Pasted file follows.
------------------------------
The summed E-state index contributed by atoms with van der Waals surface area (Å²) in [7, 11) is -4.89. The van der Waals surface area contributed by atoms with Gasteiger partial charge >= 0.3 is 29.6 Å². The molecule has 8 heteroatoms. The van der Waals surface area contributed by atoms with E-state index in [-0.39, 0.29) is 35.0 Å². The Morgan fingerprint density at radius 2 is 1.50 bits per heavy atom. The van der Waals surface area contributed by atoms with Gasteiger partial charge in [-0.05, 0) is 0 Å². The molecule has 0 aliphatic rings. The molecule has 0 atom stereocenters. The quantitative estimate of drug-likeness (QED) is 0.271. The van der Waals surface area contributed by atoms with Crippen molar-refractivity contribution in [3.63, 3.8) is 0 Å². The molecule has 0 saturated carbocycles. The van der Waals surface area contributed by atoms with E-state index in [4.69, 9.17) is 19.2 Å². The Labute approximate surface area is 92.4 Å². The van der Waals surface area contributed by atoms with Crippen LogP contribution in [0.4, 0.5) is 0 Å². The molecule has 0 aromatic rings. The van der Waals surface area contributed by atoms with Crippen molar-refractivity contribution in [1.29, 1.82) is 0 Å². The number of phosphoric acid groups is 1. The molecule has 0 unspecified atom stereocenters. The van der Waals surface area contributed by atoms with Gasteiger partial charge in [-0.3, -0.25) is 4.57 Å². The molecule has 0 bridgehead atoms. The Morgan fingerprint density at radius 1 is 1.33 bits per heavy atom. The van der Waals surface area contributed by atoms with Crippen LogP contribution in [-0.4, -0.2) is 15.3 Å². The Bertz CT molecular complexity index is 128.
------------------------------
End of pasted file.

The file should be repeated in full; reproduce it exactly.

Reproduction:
The summed E-state index contributed by atoms with van der Waals surface area (Å²) in [7, 11) is -4.89. The van der Waals surface area contributed by atoms with Gasteiger partial charge >= 0.3 is 29.6 Å². The molecule has 8 heteroatoms. The van der Waals surface area contributed by atoms with E-state index in [-0.39, 0.29) is 35.0 Å². The Morgan fingerprint density at radius 2 is 1.50 bits per heavy atom. The van der Waals surface area contributed by atoms with Gasteiger partial charge in [-0.05, 0) is 0 Å². The molecule has 0 aliphatic rings. The molecule has 0 atom stereocenters. The quantitative estimate of drug-likeness (QED) is 0.271. The van der Waals surface area contributed by atoms with Crippen molar-refractivity contribution in [3.63, 3.8) is 0 Å². The molecule has 0 saturated carbocycles. The van der Waals surface area contributed by atoms with E-state index in [4.69, 9.17) is 19.2 Å². The Labute approximate surface area is 92.4 Å². The van der Waals surface area contributed by atoms with Crippen LogP contribution in [0.4, 0.5) is 0 Å². The molecule has 0 aromatic rings. The van der Waals surface area contributed by atoms with Crippen molar-refractivity contribution in [1.29, 1.82) is 0 Å². The number of phosphoric acid groups is 1. The molecule has 0 unspecified atom stereocenters. The van der Waals surface area contributed by atoms with Gasteiger partial charge in [-0.3, -0.25) is 4.57 Å². The molecule has 0 bridgehead atoms. The Morgan fingerprint density at radius 1 is 1.33 bits per heavy atom. The van der Waals surface area contributed by atoms with Crippen LogP contribution in [-0.4, -0.2) is 15.3 Å². The Bertz CT molecular complexity index is 128.